New York Times (Opinion)
By Ernesto Londono
February 5, 2016
During the 2012 presidential race, Erika Andiola, an undocumented immigrant from Mexico, chased Mitt Romney, the Republican nominee, across the country, challenging his suggestion that America should become so inhospitable to people like her that she would self-deport.
She was taunted, booed, assaulted and escorted out of campaign rallies. But she kept coming back.
“When I was a bit younger, the passion got to me and I did a lot of things without thinking,” Ms. Andiola said. “Little by little, we became more strategic.”
Four years later, she and other young Latino activists known as Dreamers are on the front lines of presidential politics, having become campaign strategists and volunteers in the unexpectedly competitive Democratic race.
Ms. Andiola, 28, was hired last year to oversee Senator Bernie Sanders’s Latino outreach strategy. She is up against Lorella Praeli, 27, who has the same job in the Hillary Clinton campaign. The two gained national prominence as leaders of the Dreamer movement, which seeks to grant legal status to undocumented immigrants who were brought to the United States as children.
The Clinton and Sanders campaigns are making a vigorous efforts to woo the 27 million Latinos eligible to vote in 2016. That segment of the electorate, which has grown by 42 percent since 2008, could well be indispensable in winning in swing states like Nevada and Colorado.
In 2012, President Obama created a program that temporarily shields Dreamers from deportation and allows them to work legally. Because several Republican candidates have vowed to undo the measure, called Deferred Action for Childhood Arrivals, Dreamers see the 2016 race as a pivotal moment for their cause.
Although Dreamers can’t vote or donate to candidates, thousands are knocking on doors, working the phones and battling on social media to promote their candidates. Mr. Sanders, who had virtually no name recognition among Latinos six months ago, has developed a strong following among young Hispanics, including many Dreamers, who are inspired by his vision of a political revolution. The Clinton campaign has sought the endorsement of factions of Dreamers, arguing that she represents the best hope for immigration reform.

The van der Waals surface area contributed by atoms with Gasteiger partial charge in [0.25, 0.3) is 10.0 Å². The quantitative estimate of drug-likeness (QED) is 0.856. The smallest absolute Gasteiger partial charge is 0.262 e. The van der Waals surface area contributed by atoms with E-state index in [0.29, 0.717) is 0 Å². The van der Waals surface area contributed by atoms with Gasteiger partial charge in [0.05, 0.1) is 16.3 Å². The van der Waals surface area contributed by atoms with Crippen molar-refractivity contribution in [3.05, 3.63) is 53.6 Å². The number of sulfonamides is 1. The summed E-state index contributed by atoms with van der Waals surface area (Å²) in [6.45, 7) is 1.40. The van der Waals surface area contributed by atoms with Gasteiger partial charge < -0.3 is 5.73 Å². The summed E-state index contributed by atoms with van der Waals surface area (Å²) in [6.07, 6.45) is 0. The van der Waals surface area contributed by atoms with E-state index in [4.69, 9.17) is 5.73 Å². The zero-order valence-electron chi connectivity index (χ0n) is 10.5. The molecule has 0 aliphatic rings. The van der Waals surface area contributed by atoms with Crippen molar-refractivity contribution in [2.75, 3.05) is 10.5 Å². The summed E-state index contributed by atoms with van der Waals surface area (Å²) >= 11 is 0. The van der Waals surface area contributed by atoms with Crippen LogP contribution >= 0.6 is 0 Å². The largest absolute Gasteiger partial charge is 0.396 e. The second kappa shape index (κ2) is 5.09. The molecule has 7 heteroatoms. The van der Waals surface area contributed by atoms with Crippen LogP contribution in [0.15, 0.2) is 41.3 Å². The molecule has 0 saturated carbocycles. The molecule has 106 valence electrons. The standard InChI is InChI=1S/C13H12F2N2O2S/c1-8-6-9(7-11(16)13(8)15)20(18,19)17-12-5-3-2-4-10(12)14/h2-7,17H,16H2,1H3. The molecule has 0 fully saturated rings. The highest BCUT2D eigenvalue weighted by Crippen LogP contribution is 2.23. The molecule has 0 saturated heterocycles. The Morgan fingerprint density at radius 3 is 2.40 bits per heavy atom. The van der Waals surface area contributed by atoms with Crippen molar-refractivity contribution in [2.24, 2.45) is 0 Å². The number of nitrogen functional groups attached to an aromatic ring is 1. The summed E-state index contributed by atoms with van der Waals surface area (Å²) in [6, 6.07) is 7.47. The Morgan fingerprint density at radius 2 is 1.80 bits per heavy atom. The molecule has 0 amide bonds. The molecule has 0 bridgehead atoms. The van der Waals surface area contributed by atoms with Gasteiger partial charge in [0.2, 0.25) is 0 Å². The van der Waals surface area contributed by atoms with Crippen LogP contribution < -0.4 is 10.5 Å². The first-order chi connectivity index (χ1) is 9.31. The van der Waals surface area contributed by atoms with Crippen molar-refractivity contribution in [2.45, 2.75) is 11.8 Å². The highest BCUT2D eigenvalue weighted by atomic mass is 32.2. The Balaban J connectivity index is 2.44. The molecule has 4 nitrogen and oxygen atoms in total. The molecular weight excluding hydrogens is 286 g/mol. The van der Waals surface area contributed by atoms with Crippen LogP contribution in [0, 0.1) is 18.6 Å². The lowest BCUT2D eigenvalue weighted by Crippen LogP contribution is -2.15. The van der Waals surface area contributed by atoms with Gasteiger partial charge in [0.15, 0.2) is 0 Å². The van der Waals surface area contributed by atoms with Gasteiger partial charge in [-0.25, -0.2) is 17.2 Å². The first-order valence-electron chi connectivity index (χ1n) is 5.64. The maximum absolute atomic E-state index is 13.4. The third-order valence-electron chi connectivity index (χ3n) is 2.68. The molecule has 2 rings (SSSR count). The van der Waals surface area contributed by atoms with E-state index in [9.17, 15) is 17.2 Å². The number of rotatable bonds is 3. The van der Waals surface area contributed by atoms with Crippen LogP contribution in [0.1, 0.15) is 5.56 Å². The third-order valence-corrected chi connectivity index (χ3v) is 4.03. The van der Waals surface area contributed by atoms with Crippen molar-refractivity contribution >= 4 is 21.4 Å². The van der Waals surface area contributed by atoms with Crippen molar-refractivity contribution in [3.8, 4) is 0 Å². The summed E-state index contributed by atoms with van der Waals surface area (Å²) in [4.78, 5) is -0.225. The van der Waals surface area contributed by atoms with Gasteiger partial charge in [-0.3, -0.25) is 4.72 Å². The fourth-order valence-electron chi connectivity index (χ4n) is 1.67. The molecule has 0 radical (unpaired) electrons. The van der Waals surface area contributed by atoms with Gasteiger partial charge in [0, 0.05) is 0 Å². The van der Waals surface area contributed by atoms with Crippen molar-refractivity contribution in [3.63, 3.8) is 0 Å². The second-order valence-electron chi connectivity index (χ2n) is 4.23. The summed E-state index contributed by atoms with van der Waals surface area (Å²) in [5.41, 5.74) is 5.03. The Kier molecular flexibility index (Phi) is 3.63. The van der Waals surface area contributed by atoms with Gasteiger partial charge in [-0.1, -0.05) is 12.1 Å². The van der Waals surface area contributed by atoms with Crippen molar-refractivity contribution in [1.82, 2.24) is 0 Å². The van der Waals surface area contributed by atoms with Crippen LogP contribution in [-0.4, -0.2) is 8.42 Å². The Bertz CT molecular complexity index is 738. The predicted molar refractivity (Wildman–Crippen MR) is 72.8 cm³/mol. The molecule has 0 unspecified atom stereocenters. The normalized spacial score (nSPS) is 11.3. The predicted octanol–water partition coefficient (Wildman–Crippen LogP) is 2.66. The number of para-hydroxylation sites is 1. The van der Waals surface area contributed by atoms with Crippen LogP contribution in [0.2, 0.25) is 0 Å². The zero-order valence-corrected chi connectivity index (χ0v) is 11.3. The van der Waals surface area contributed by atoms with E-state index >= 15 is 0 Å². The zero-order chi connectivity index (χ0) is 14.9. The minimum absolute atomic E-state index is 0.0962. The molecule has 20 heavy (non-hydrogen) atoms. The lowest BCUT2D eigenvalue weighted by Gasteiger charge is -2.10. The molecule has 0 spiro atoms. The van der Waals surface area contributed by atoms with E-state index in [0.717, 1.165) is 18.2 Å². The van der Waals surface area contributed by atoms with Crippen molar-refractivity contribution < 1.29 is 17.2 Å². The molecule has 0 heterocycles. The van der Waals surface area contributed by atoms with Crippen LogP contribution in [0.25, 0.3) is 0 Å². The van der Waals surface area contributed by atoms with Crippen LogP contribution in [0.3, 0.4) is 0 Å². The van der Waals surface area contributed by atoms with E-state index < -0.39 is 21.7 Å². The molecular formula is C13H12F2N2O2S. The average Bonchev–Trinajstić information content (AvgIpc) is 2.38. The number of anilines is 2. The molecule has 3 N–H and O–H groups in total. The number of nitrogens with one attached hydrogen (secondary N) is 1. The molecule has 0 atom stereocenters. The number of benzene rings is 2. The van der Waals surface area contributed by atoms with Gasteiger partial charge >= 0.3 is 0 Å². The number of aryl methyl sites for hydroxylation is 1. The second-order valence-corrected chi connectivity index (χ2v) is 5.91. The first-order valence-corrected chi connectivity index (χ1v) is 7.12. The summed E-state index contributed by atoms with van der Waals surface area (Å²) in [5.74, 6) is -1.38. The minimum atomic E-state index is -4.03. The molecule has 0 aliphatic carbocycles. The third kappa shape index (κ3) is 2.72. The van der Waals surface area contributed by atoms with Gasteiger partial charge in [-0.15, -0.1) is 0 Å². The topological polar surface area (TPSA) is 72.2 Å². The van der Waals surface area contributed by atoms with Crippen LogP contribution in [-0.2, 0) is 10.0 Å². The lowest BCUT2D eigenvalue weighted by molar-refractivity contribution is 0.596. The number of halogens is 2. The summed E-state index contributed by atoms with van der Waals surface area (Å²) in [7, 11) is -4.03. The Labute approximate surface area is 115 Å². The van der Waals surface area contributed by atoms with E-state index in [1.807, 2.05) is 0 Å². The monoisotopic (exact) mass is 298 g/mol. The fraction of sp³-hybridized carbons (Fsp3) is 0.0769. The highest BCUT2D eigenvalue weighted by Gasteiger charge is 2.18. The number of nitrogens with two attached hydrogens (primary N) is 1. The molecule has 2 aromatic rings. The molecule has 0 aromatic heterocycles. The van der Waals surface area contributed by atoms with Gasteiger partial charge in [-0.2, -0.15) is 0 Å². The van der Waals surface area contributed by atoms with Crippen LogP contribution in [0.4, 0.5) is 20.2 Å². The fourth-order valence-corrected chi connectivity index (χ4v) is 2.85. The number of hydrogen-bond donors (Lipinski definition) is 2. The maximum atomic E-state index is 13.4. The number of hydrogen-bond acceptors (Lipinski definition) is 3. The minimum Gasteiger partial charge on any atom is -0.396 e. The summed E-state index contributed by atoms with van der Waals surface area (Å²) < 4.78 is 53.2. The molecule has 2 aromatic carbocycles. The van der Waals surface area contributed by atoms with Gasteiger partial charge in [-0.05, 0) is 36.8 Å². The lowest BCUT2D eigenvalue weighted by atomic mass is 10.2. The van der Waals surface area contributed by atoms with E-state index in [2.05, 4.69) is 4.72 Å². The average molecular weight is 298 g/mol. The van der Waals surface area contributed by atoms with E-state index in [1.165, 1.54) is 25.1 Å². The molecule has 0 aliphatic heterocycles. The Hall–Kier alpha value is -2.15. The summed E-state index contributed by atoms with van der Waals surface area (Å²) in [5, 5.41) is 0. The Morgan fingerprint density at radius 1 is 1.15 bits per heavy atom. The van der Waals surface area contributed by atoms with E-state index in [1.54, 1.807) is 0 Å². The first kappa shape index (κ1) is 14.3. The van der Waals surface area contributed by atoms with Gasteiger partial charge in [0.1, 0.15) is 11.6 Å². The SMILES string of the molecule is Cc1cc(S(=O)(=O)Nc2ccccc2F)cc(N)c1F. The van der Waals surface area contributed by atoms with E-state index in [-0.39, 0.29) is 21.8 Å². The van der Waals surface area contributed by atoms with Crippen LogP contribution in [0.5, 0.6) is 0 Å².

“The change you see in engagement, by youth, specifically, is something that will have implications for years to come,” said Ben Monterroso, the executive director of Mi Familia Vota, a group that promotes civic participation in Latino communities. “The fact that you have people who had to struggle to get politicians to listen to them and now they’re part of the campaigns, that’s what we need as a community.”
Democrats, of course, don’t have a monopoly on the Latino vote. But in presidential elections, Republican nominees have received a progressively smaller percentage of the Latino vote since George W. Bush won roughly 40 percent of it in 2004. This year, the leading Republican candidates, including two Cuban-Americans, Ted Cruz and Marco Rubio, have done little to attract, and much to alarm, Latino voters.
Mr. Rubio, who was one of the leading backers of an unsuccessful effort to pass an immigration bill in 2013 that would have allowed undocumented immigrants to gain legal status, has taken a harder line as a presidential candidate. His wavering position on immigration has exposed him to criticism from the right, including from Mr. Cruz, and protests from Latinos.
“People are thinking: Am I going to finally step out of the shadows?” said Ms. Praeli, a Peruvian immigrant. “Am I going to be able to wake up without fear? These are the critical questions for the undocumented community in this election.”
The first test came this week in Iowa, where Democratic campaigns made a concerted effort to turn out Latino voters, relying heavily on Dreamer campaign volunteers. The local chapter of the League of United Latin American Citizens exceeded its goal to get at least 10,000 Latinos — double the turnout in 2008 — to the caucuses, said Joe Enriquez Henry, the president of the Iowa chapter of the group.
“We had many young brown faces in a room with many old white faces,” Mr. Enriquez Henry said. “If we can do it in Iowa, it can be done anywhere else.”
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